Table 1
Table 1
Demographic Information (n = 67)
The mean duration of T1D was 1.4 years (SD = 1.3). The mean age of diagnosis was 3.3 years (SD = 1.7), and 68% of children were on pump therapy. The average glycosylated hemoglobin (HbA1c) was 6.86% (SD = .86), indicating that most of the children in the sample were below the treatment goals recommended for this age group (the goal for children under 6 is less than 8.5% but greater than 7.5%) (American Diabetes Association, 2007).
Procedures
Parents were approached at the pediatric diabetes center of a large university medical center during their child’s quarterly visit. When parents indicated interest in the study, they were scheduled for a separate appointment held at the university’s school of nursing. After giving informed consent, parents completed questionnaires and were randomized to CST or a control condition of diabetes education. CST consisted of 6 weekly sessions in which social problem solving skills, conflict resolution, stress management, cognitive behavioral modification, and communication skills were taught in an interactive way, via role-playing and dialogue (Grey, Boland, Davidson, Li, & Tamborlane, 2000). Diabetes education covered intensive regimen regimes (injections and pump), carbohydrate counting, sports and sick days, and new technologies in 4 weekly sessions. Only data collected prior to the interventions were used in this study.
Measures
Self-report data were collected from mothers to measure current symptoms of depression and anxiety, fear of hypoglycemia, coping, and demographic variables. Clinical data and illness parameters (e.g., time since diagnosis, episodes of diabetic ketoacidosis) were collected from the child’s chart at the clinic visit closest to the completion of questionnaire data.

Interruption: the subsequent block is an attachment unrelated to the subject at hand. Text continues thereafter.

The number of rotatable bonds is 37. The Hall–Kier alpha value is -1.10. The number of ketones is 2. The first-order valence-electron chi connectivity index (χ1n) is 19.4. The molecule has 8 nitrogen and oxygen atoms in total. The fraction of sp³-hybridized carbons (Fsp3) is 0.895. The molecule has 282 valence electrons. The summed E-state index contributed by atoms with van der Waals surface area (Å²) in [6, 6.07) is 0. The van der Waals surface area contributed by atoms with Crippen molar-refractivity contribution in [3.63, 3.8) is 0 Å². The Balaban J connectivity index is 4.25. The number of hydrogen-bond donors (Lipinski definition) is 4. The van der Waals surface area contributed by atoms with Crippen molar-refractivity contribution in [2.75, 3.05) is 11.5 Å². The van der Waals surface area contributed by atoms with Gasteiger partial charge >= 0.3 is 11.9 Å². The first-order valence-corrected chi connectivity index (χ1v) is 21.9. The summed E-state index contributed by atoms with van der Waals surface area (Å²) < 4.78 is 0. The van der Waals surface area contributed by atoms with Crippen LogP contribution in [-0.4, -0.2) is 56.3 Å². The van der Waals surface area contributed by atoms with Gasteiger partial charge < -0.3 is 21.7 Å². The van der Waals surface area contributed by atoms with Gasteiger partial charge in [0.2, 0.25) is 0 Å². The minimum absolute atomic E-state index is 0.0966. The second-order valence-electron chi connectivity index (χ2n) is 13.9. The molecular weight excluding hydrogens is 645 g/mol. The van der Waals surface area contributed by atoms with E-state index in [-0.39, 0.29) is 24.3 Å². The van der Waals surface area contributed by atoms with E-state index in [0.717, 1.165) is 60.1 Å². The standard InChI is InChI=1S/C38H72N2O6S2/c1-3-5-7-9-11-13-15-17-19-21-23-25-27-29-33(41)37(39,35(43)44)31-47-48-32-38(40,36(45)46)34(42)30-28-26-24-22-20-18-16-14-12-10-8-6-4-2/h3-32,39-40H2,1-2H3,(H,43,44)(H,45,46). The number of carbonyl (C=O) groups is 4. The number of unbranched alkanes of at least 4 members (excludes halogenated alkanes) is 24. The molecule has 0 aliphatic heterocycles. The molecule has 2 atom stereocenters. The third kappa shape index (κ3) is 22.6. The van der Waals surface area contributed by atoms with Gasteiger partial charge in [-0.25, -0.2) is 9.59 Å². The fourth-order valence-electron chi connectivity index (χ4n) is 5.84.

Maternal Depressive Symptoms
The Center for Epidemiologic Studies Depression Scale (CES-D) was used to assess mothers’ current depressive symptoms. It is a brief, 20-item, self-report screening measure developed by the National Institutes of Mental Health (Radloff, 1977), with scores ranging from 0–60. Higher scores indicate more depressive symptoms, and the authors recommend that a score of 16 serve as a criterion for which further evaluation is warranted. This measure is widely used with both clinical samples and community surveys. Internal consistency for the present sample was α = .88.
Maternal Anxiety Symptoms
The State Trait Anxiety Inventory (STAI, Spielberger, Gorsuch, Lushene, Vagg, & Jacobs, 1983)) was used to assess mothers’ current symptoms of anxiety. It is a widely-used measure of anxiety in adults with well-established levels of reliability and validity (Watson & Clark, 1984). The State scale asks respondents to report on how they are feeling “right now, at this moment.” Scores range from 20–80, with higher scores indicating a greater level of anxiety. The cutoff score for high anxiety for the age range that includes the mean age of mothers in the study (40–49 years) is 44. In the current analyses, the State Anxiety scale was used to assess current symptoms of anxiety, and internal consistency for this scale was α = .93.
Maternal Coping
The Issues in Coping with IDDM- Parent scale (ICC, Kovacs, Brent, Feinberg, Paulauskas, & Reid, 1986) was used to measure mothers’ perceptions of coping with the stress of their child’s diabetes. It consists of two scales: (1) how hard or difficult it is for the parent to handle issues related to the child’s diabetes (14 items; total score 0–42, e.g., “making child follow meal plan”) and (2) how upsetting issues related to child’s diabetes are for the parent (12 items; total score 12–36, e.g., “visiting diabetes clinic”). Higher scores indicate that parents find it more difficult or upsetting to cope with their child’s diabetes. Internal reliability for the present sample was α = .87 for the How Hard scale and α = .88 for the How Upsetting scale.
Fear of Hypoglycemia